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const { app, BrowserWindow, screen } = require('electron');

try {
    require('electron-reloader')(module);
} catch (_) {}
index.js

Making Controls Seamless

Now it’s time to create the controls. First, let’s start by adding the layout to our index.html:

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<header id="titlebar">
    <div class="draggable">
        <div class="controls">
            <span class="button close"></span>
            <span class="button minimize"></span>
            <span class="button maximize"></span>
        </div>

        <span class="title">
            <script>document.write(document.title)</script>
        </span>
    </div>
</header>
index.html
Add this header right after the opening of your body

You might be asking, why do we need another div inside the header? It looks like it is only a wrapper, but it serves a purpose, and we will get to it in a minute. Create three buttons for the controls, and one for the title, as we’ve got rid of it by setting frame to false. You can get the title from the title tag using the above script tag. To add some dummy content, I’ve also added 3 paragraphs, using lipsum.com

Styling the controls

For styling the controls, reference a new CSS file in your index.html and create it:

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<link rel="stylesheet" href="titlebar.css" />
index.html

First, you will need to reset the margins on your body, and optionally, you can also add a solid border:

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body {
    margin: 0;
    background: #282C34;
    color: #FFF;
    padding: 20px;
    font-family: sans-serif;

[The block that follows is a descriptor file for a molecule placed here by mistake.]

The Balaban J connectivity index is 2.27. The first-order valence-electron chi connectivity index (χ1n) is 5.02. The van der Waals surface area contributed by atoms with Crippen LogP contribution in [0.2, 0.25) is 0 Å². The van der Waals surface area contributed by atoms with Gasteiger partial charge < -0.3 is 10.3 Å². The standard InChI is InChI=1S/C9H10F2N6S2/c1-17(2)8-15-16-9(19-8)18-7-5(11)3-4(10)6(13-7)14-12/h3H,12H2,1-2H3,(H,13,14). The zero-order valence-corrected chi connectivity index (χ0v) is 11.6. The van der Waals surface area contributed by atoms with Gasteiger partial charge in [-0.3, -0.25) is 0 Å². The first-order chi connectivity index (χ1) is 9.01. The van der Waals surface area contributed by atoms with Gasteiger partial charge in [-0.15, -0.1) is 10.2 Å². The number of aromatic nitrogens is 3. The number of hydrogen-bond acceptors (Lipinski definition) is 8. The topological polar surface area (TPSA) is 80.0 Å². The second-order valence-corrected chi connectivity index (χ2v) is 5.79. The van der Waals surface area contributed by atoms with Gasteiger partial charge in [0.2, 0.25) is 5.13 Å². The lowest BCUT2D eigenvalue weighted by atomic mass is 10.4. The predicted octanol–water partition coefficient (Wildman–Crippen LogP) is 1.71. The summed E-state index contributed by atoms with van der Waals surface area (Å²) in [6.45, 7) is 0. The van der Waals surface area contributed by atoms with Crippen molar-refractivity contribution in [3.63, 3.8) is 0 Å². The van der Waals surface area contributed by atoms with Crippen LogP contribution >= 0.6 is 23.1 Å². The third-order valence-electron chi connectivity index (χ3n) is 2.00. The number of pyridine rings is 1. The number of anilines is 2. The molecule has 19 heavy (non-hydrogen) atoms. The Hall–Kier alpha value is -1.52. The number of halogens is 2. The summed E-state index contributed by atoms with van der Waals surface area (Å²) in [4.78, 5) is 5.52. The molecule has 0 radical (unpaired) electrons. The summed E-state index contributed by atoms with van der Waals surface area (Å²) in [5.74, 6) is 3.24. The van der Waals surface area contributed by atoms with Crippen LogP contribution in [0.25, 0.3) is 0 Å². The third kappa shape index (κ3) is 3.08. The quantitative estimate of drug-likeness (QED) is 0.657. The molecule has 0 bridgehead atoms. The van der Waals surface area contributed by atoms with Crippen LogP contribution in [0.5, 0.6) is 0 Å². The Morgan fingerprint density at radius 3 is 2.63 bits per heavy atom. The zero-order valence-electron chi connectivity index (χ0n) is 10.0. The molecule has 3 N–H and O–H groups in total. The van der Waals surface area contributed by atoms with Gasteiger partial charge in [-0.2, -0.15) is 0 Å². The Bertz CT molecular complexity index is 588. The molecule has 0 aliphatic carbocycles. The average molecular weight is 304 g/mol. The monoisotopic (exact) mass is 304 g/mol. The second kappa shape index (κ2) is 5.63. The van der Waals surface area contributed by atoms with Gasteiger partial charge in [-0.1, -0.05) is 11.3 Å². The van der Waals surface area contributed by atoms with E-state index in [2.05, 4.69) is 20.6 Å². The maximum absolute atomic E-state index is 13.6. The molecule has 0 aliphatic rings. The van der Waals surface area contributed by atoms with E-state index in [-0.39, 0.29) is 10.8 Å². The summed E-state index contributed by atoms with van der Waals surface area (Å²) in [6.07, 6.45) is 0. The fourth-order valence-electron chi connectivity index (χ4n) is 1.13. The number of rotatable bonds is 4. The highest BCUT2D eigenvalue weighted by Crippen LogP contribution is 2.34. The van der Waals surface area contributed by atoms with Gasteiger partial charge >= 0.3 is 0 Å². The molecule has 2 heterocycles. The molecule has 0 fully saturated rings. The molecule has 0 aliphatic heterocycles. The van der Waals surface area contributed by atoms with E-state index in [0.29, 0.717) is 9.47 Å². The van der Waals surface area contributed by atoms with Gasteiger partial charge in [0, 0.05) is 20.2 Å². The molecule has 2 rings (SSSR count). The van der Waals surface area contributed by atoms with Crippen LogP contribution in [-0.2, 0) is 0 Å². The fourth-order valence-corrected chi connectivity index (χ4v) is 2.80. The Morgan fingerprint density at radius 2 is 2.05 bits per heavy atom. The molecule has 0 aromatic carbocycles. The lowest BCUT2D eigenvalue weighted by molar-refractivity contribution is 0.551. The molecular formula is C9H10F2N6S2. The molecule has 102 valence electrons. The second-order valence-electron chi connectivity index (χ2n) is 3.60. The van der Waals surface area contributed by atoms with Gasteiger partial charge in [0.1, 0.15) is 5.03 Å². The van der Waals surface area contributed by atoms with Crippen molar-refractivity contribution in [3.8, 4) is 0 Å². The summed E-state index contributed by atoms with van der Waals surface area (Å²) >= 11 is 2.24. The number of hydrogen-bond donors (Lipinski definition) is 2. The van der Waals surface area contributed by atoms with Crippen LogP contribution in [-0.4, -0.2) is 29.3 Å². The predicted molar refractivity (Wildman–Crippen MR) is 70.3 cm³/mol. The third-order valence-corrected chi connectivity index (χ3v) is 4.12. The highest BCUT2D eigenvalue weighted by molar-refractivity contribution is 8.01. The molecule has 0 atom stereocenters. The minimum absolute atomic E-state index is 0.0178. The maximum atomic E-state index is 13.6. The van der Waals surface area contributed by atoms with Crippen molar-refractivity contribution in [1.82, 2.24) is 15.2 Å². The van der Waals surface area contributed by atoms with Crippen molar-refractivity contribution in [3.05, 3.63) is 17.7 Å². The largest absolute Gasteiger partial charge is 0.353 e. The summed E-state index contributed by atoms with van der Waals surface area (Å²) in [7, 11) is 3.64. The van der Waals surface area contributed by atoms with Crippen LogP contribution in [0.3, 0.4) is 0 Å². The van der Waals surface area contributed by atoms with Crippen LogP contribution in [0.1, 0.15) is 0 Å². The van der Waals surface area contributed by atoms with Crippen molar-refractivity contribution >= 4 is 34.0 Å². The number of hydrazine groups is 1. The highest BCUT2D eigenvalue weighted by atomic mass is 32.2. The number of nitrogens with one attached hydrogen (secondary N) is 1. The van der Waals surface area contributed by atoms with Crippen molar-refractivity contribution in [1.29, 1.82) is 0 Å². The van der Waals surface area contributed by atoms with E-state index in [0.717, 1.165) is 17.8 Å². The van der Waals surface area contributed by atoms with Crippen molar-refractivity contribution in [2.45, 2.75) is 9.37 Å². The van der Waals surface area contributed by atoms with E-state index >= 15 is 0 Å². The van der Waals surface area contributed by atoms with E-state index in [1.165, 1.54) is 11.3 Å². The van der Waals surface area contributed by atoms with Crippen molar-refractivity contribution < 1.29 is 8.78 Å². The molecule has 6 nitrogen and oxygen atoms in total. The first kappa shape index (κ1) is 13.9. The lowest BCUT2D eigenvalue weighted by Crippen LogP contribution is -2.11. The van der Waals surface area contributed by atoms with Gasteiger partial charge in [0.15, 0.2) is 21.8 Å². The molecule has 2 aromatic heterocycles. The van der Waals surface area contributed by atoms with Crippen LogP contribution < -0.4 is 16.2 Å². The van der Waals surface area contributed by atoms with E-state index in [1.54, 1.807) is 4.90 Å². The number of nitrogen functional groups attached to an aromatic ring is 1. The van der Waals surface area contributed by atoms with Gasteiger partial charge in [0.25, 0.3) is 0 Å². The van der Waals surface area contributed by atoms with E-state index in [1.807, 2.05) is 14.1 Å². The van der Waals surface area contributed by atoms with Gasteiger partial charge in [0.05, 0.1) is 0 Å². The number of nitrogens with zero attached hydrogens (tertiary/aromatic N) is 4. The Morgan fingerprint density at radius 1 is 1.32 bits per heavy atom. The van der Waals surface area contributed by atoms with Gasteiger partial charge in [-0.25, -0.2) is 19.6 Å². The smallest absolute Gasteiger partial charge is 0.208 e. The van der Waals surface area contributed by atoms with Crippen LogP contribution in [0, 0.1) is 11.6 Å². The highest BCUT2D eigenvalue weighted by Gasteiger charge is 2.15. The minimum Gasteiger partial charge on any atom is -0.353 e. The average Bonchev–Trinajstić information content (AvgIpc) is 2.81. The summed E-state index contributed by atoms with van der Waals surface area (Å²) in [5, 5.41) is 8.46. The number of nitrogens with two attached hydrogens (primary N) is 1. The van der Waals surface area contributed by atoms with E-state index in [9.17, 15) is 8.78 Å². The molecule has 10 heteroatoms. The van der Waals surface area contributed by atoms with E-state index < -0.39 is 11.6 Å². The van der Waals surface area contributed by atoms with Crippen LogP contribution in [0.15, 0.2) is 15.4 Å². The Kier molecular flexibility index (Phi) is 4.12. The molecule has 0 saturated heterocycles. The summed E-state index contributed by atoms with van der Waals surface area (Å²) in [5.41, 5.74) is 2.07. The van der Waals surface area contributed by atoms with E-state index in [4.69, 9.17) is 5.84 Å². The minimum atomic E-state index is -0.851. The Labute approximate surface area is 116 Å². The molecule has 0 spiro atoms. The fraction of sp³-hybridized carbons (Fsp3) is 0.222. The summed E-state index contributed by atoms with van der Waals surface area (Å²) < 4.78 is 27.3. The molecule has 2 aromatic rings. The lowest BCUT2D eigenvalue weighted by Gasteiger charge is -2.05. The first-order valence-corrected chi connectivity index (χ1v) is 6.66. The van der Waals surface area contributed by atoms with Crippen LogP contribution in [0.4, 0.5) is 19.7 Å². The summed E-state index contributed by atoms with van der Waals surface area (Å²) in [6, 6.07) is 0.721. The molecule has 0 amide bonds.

text-align: justify;
    border: 1px solid #41557b;
}
titlebar.css

The rest of the styles are not important for the controls. Right now, you only have a body with a nice border, and nothing else. You can’t even move the window around. To fix this, add the following styles to the #titlebar:

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#titlebar {
    position: fixed;
    top: 0;
    left: 0;
    width: 100%;
    padding: 2px;
    box-sizing: border-box;
    border: 1px solid #41557b;
    border-bottom: 0;
    background: #282C34;
    background: -moz-linear-gradient(top,  #323b44 0%, #282c34 50%);
    background: -webkit-linear-gradient(top,  #323b44 0%,#282c34 50%);
    background: linear-gradient(to bottom,  #323b44 0%,#282c34 50%);
    filter: progid:DXImageTransform.Microsoft.gradient( startColorstr='#323b44', endColorstr='#282c34',GradientType=0 );
}
titlebar.css

Make sure you set it to fixed, as this will make the controls stay on top at all times. You also want to set a small padding to it. Don’t forget to set box-sizing to border to let the 100% width take the border into account. For the background, I’m using a subtle gradient, and for the border, you want to make it the same you have for the body. Also, remove the border from the bottom, otherwise you will have a line between your title bar and the content.

Setting styles for the titlebar
Set the position to fixed, and also give it the same border the body has

To make the window draggable, extend your CSS with the following rules:

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.draggable {
    padding: 8px;
    font-family: sans-serif;
    font-size: 14px;
    display: flex;
    justify-content: space-between;
    -webkit-app-region: drag;
}
titlebar.css